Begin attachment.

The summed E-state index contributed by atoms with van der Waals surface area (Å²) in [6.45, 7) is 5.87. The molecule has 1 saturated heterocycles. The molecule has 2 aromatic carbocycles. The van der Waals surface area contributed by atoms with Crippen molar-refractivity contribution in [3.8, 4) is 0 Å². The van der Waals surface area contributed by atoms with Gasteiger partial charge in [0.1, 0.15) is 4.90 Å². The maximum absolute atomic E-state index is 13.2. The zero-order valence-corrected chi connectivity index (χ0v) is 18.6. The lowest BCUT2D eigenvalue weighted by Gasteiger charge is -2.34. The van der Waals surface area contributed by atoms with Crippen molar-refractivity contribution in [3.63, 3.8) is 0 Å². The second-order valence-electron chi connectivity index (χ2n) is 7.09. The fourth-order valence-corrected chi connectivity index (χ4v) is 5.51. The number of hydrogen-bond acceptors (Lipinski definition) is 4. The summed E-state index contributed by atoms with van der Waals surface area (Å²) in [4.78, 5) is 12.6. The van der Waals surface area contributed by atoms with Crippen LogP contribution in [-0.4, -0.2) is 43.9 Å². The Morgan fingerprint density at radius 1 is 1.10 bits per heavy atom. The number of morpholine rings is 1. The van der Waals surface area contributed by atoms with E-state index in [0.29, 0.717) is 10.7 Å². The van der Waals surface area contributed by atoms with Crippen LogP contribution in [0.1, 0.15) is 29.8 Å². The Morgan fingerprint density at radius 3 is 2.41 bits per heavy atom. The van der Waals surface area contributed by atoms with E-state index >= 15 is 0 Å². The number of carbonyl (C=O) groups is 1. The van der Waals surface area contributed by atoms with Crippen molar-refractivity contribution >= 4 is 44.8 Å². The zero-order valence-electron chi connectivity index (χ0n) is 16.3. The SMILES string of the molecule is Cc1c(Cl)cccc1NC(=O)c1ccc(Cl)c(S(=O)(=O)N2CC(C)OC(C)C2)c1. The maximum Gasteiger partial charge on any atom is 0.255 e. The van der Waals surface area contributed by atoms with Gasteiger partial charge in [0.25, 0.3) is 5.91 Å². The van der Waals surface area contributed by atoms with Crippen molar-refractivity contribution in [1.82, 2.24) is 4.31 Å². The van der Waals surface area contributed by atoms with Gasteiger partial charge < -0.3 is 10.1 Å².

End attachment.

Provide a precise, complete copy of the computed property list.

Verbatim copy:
The summed E-state index contributed by atoms with van der Waals surface area (Å²) in [6.45, 7) is 5.87. The molecule has 1 saturated heterocycles. The molecule has 2 aromatic carbocycles. The van der Waals surface area contributed by atoms with Crippen molar-refractivity contribution in [3.8, 4) is 0 Å². The van der Waals surface area contributed by atoms with Gasteiger partial charge in [0.1, 0.15) is 4.90 Å². The maximum absolute atomic E-state index is 13.2. The zero-order valence-corrected chi connectivity index (χ0v) is 18.6. The lowest BCUT2D eigenvalue weighted by Gasteiger charge is -2.34. The van der Waals surface area contributed by atoms with Crippen molar-refractivity contribution in [3.63, 3.8) is 0 Å². The second-order valence-electron chi connectivity index (χ2n) is 7.09. The fourth-order valence-corrected chi connectivity index (χ4v) is 5.51. The number of hydrogen-bond acceptors (Lipinski definition) is 4. The summed E-state index contributed by atoms with van der Waals surface area (Å²) in [4.78, 5) is 12.6. The van der Waals surface area contributed by atoms with Crippen LogP contribution in [-0.4, -0.2) is 43.9 Å². The Morgan fingerprint density at radius 1 is 1.10 bits per heavy atom. The number of morpholine rings is 1. The van der Waals surface area contributed by atoms with E-state index in [0.29, 0.717) is 10.7 Å². The van der Waals surface area contributed by atoms with Crippen LogP contribution in [0.1, 0.15) is 29.8 Å². The Morgan fingerprint density at radius 3 is 2.41 bits per heavy atom. The van der Waals surface area contributed by atoms with E-state index >= 15 is 0 Å². The number of carbonyl (C=O) groups is 1. The van der Waals surface area contributed by atoms with Crippen molar-refractivity contribution >= 4 is 44.8 Å². The zero-order valence-electron chi connectivity index (χ0n) is 16.3. The SMILES string of the molecule is Cc1c(Cl)cccc1NC(=O)c1ccc(Cl)c(S(=O)(=O)N2CC(C)OC(C)C2)c1. The maximum Gasteiger partial charge on any atom is 0.255 e. The van der Waals surface area contributed by atoms with Gasteiger partial charge in [0.25, 0.3) is 5.91 Å². The van der Waals surface area contributed by atoms with Crippen molar-refractivity contribution in [1.82, 2.24) is 4.31 Å². The van der Waals surface area contributed by atoms with Gasteiger partial charge < -0.3 is 10.1 Å².